resourcesABOUT MT AUTHOR GUIDELINES CLASSIFIEDS EDITORIAL CALENDAR MEDIA GUIDE MASSAGE MART SCHOOLS & EDUCATION FEEDBACK
The Art of Listening
One of the most important clinical concepts for me was voiced by the legendary physician William Osler. "Listen to your patient, he/she is telling you the diagnosis." After treating literally thousands of patients, it can become almost second nature to quickly discover clues which reveal the underlying diagnosis.
The Value of Melatonin in Breast Cancer Prevention and Adjunctive Treatment
Although melatonin (MLT) is best known for its sleep-aid properties and as a natural remedy to prevent jet lag, extensive experimental studies suggest it possesses anticancer activity through several biological mechanisms.
Specialized Pro-Resolving Mediators: 21st Century Inflammation Fighters
Specialized pro-resolving mediators, or SPMs, are a portion of the omega-3 fatty-acid spectrum that have been shown to have a powerful effect on reducing inflammation.
Day in the Life of an Advanced-Practice DC
Can you tell us a little about your background in the profession? Why did you want to become a DC? I studied at Boston University from 1968-1972 as a pre-med student majoring in biology.
The Rest of the Patient Story
I've written previously about allowing a patient to tell you their story – about taking the time to listen and engage all the aspects of their case history, the injury in question, and the related issues.
Health and Wellness Partnership
Yo San University of Traditional Chinese Medicine and The Wellness Center at the LAC + USC Historic General Hospital recently joined forces to extend care to the residents of Boyle Heights area of Los Angeles.
News in Brief
Northwestern Student Honored for Addressing Concussions Head-On; Northwestern Announces New CFO; Life U. to Provide Unique Opportunity.
F4CP Launches New Social Media Campaign
The Foundation for Chiropractic Progress has launched a new service to help member doctors: a social media campaign called "Accelerator."
Transparency is Key at ASA First Annual Meeting
On March 4th and 5th the American Society of Acupuncturists (ASA) held a successful first annual meeting in Albuquerque, New Mexico.
Constructing Our Reality: The Primary Channels and Perception, Part 1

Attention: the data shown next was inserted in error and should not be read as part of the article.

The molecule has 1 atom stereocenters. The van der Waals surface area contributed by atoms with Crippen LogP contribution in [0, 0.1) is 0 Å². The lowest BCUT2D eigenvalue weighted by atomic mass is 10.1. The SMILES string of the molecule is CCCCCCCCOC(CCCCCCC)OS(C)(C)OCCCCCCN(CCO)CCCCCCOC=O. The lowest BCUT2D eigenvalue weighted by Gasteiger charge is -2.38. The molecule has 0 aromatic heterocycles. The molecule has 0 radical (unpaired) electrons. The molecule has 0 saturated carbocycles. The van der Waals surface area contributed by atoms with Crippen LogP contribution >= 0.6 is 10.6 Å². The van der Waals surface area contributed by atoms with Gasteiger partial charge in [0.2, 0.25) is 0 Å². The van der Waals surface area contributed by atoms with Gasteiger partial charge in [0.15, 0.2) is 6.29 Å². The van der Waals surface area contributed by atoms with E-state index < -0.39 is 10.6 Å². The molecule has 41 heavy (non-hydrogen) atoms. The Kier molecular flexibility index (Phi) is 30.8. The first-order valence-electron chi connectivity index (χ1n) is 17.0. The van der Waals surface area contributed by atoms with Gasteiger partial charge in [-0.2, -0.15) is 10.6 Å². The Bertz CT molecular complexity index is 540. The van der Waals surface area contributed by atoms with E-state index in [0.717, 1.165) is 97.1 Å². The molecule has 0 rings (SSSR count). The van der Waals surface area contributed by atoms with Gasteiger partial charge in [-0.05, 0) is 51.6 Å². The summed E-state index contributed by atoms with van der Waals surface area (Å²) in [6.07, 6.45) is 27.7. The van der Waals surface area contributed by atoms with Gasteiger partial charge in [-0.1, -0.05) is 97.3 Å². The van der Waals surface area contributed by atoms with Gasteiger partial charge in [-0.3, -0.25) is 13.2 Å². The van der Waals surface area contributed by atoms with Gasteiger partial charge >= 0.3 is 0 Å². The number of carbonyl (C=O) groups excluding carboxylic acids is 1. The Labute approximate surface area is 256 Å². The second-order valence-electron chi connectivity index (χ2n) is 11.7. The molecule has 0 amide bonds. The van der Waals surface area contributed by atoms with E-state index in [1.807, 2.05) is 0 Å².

My favorite topic of discussion within Chinese medicine is the acupuncture channel systems. First of all, each of us have them. They are part of our bodies; not something external to us. To learn about the acupuncture channels is to learn about ourselves.
Let's Streamline Your Front Desk
Your front office can be your greatest source of efficiency or a constant bottleneck. Increasing the productivity of this area without sacrificing the quality of patient interaction can be a little tricky.
Asking Patients the Right Questions
When was the last time you asked a patient a question? Maybe 30 seconds ago? But, are you asking the right questions to elicit valuable and useful information? As a healthcare provider, you've likely spent hundreds of hours learning to ask the right questions to gather critical health information from your patients.
Misconceptions & Opportunities With Medicare
As I speak around the country on how to properly document Medicare patient encounters, I get questions regarding opting out of Medicare. There are many misconceptions about opting out of Medicare, including just what it means to opt out.
An Interview with Amanda Shayle
JW: Can you share with us some of your history and how you became an acupuncturist? What did you do prior to becoming an acupuncturist? Where did you go to school?
How Many of Your Patients Have Sarcopenia?
Figure 1 demonstrates the typical appearance of sarcopenia in the paravertebral muscles. Have you considered evaluating your patients for this problem? Sarcopenia is the progressive loss of skeletal muscle mass and function that affects the older population.
NCCAOM Launches New Membership Organization